Bangladesh ranks second among South Asian countries where children are at extremely high risk of the impacts of the climate crisis, 15th globally
Young people living in Bangladesh are among the most at risk of the impacts of climate change, threatening their health, education, and protection, said a Unicef report.
Bangladesh ranked second among South Asian countries and 15th globally in Unicef’s index titled “The Climate Crisis Is a Child Rights Crisis: Introducing the Children’s Climate Risk Index”.
The index ranks countries based on children’s exposure to climate and environmental shocks, such as cyclones and heatwaves, as well as their vulnerability to those shocks based on their access to essential services, a Unicef press release said on Friday.
Pakistan, Bangladesh, Afghanistan, and India are among four South Asian countries where children are at extremely high risk of the impacts of the climate crisis, with global rankings of 14, 15, 15, and 26, respectively.
Nepal is ranked 51, Sri Lanka 61, and Bhutan 111, with children at relatively lower risk.
Approximately one billion children live in the 33 countries classified as “extremely high-risk,” including the four South Asian countries.
“For the first time, we have clear evidence of the impact of climate change on millions of children in South Asia. Droughts, floods, air pollution and river erosion across the region have left millions of children homeless and hungry, and without any healthcare and water,” said George Laryea-Adjei, Unicef regional director for South Asia.
“Together, climate change and the Covid-19 pandemic have created an alarming crisis for South Asian children.
The time to act is now - if we invest in water, healthcare and education, we can protect their futures from the impacts of a changing climate and degrading environment,” the Unicef director said.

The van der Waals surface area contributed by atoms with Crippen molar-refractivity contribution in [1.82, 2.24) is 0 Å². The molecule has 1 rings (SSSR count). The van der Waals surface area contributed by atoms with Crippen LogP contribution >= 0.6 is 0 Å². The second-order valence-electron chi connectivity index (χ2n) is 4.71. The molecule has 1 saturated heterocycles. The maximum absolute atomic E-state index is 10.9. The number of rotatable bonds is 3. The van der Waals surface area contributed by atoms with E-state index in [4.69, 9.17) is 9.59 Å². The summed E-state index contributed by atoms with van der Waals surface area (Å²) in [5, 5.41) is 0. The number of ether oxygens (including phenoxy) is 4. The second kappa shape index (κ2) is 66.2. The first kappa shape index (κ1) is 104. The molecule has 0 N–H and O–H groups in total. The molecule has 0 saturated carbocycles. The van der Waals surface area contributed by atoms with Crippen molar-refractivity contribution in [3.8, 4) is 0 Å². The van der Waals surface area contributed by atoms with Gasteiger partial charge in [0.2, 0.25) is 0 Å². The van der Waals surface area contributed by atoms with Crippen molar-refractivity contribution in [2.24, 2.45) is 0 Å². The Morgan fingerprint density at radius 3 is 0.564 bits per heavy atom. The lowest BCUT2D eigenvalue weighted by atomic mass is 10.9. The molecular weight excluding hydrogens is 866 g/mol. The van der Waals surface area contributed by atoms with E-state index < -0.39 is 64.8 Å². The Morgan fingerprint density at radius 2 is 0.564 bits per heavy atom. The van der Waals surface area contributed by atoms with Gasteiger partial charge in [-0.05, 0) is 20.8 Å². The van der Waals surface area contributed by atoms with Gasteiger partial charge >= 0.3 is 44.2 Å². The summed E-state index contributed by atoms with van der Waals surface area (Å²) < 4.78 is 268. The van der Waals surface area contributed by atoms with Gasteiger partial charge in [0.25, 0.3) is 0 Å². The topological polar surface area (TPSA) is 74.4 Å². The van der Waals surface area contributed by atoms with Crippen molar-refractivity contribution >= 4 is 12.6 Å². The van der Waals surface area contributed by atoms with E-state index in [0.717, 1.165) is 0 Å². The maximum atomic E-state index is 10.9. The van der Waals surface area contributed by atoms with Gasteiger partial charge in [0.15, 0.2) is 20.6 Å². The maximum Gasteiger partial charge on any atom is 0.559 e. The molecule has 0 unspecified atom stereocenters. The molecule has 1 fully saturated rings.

South Asia is home to over 600 million children and has the highest number of young people globally.
The report also reveals a disconnection between where greenhouse gas emissions are generated, and where children are enduring the most significant climate-driven impacts.
The 33 extremely high-risk countries, including four from South Asia, collectively emit just 9% of global CO2 emissions. Conversely, the 10 highest emitting countries collectively account for nearly 70% of global emissions.
“The frightening environmental changes we are seeing across the planet are being driven by a few but experienced by many in South Asia,” added Laryea-Adjei.
“We must urgently reduce greenhouse gas emissions and work together as a community to build greater resilience in South Asia. Children and young people are at the heart of this change, with almost half of 1.8 billion people below the age of 24 in South Asia.”
Young people across South Asia are championing the cause.
In Bangladesh, exposure to cyclones, droughts, floods and river erosion moved Tahsin, 23, to action. Through the youth organization he established, Tahsin and 400 children and young people from across the country are cleaning up public spaces, selling the plastic they collect to recycling centres, and planting trees.
In Pakistan, 14-year-old Zymal started producing biodegradable bags in order to clean up her country from plastic pollution. In India, a youth filmmaker Divy is traveling across the country and spreading awareness about global warming, and Gavita developed a water budgeting app.
In light of these findings, Unicef is urgently calling on governments, businesses and relevant actors to increase investment in climate adaptation and resilience in key services for children and reduce greenhouse gas emissions. Countries must cut their emissions by at least 45% (compared to 2010 levels) by 2030 to keep warming to no more than 1.5°C.
It stressed providing children with climate education and greens skills, critical for their adaptation to and preparation for the effects of climate change and including young people in all national, regional and international climate negotiations and decisions, including at COP26.
The report suggested ensuring the recovery from the Covid-19 pandemic is green, low-carbon, and inclusive, so that the capacity of future generations to respond to the climate crisis are not compromised.